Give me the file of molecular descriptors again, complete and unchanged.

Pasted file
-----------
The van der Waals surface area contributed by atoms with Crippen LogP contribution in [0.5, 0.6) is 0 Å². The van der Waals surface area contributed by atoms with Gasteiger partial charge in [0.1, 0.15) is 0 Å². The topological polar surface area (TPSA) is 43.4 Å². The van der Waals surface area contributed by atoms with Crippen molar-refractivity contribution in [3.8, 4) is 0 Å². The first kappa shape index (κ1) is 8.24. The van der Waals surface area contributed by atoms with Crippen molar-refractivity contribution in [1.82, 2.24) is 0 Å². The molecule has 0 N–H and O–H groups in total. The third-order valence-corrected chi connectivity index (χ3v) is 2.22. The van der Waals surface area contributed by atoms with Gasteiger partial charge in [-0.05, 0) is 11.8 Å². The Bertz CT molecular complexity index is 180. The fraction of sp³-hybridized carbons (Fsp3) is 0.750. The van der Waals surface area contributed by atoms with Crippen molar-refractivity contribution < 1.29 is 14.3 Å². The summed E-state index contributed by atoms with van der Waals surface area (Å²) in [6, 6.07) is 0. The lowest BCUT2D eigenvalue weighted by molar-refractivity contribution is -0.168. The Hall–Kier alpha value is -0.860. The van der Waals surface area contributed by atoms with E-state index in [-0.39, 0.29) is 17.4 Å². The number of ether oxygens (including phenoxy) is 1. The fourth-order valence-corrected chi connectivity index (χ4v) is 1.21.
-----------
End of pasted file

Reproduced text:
The van der Waals surface area contributed by atoms with Crippen LogP contribution in [0.5, 0.6) is 0 Å². The van der Waals surface area contributed by atoms with Gasteiger partial charge in [0.1, 0.15) is 0 Å². The topological polar surface area (TPSA) is 43.4 Å². The van der Waals surface area contributed by atoms with Crippen molar-refractivity contribution in [3.8, 4) is 0 Å². The first kappa shape index (κ1) is 8.24. The van der Waals surface area contributed by atoms with Crippen molar-refractivity contribution in [1.82, 2.24) is 0 Å². The molecule has 0 N–H and O–H groups in total. The third-order valence-corrected chi connectivity index (χ3v) is 2.22. The van der Waals surface area contributed by atoms with Gasteiger partial charge in [-0.05, 0) is 11.8 Å². The Bertz CT molecular complexity index is 180. The fraction of sp³-hybridized carbons (Fsp3) is 0.750. The van der Waals surface area contributed by atoms with Crippen molar-refractivity contribution < 1.29 is 14.3 Å². The summed E-state index contributed by atoms with van der Waals surface area (Å²) in [6, 6.07) is 0. The lowest BCUT2D eigenvalue weighted by molar-refractivity contribution is -0.168. The Hall–Kier alpha value is -0.860. The van der Waals surface area contributed by atoms with E-state index in [-0.39, 0.29) is 17.4 Å². The number of ether oxygens (including phenoxy) is 1. The fourth-order valence-corrected chi connectivity index (χ4v) is 1.21.